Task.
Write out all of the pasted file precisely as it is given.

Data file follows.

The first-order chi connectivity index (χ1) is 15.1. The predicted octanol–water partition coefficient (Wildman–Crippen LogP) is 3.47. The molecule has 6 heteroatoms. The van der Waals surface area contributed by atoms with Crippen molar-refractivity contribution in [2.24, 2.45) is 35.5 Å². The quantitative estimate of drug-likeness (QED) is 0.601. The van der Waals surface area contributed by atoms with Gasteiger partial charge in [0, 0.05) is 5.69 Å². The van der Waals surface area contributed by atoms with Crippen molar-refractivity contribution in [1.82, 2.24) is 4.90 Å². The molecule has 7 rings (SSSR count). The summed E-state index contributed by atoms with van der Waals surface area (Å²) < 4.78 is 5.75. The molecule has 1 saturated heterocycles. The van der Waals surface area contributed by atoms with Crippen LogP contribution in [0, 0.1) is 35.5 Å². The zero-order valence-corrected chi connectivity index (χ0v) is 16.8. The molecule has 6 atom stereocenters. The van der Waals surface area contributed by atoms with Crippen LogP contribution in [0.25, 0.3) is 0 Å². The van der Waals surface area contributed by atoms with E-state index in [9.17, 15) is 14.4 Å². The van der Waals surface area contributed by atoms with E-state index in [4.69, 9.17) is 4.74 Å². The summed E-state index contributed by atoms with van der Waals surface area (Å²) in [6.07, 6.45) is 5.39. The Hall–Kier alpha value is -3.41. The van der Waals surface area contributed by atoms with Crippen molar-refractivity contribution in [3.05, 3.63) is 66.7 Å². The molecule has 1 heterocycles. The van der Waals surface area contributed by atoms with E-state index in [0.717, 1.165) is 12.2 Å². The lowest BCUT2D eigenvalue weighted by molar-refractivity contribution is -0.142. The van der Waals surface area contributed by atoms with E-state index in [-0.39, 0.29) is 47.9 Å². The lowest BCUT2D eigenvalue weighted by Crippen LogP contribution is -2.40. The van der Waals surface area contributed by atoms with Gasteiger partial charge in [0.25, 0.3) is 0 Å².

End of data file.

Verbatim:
The first-order chi connectivity index (χ1) is 15.1. The predicted octanol–water partition coefficient (Wildman–Crippen LogP) is 3.47. The molecule has 6 heteroatoms. The van der Waals surface area contributed by atoms with Crippen molar-refractivity contribution in [2.24, 2.45) is 35.5 Å². The quantitative estimate of drug-likeness (QED) is 0.601. The van der Waals surface area contributed by atoms with Gasteiger partial charge in [0, 0.05) is 5.69 Å². The van der Waals surface area contributed by atoms with Crippen molar-refractivity contribution in [1.82, 2.24) is 4.90 Å². The molecule has 7 rings (SSSR count). The summed E-state index contributed by atoms with van der Waals surface area (Å²) < 4.78 is 5.75. The molecule has 1 saturated heterocycles. The van der Waals surface area contributed by atoms with Crippen LogP contribution in [0, 0.1) is 35.5 Å². The zero-order valence-corrected chi connectivity index (χ0v) is 16.8. The molecule has 6 atom stereocenters. The van der Waals surface area contributed by atoms with Crippen LogP contribution in [0.25, 0.3) is 0 Å². The van der Waals surface area contributed by atoms with E-state index in [9.17, 15) is 14.4 Å². The van der Waals surface area contributed by atoms with E-state index in [4.69, 9.17) is 4.74 Å². The summed E-state index contributed by atoms with van der Waals surface area (Å²) in [6.07, 6.45) is 5.39. The Hall–Kier alpha value is -3.41. The van der Waals surface area contributed by atoms with Crippen molar-refractivity contribution in [3.05, 3.63) is 66.7 Å². The molecule has 1 heterocycles. The van der Waals surface area contributed by atoms with E-state index in [0.717, 1.165) is 12.2 Å². The lowest BCUT2D eigenvalue weighted by molar-refractivity contribution is -0.142. The van der Waals surface area contributed by atoms with E-state index in [-0.39, 0.29) is 47.9 Å². The lowest BCUT2D eigenvalue weighted by Crippen LogP contribution is -2.40. The van der Waals surface area contributed by atoms with Gasteiger partial charge in [0.25, 0.3) is 0 Å².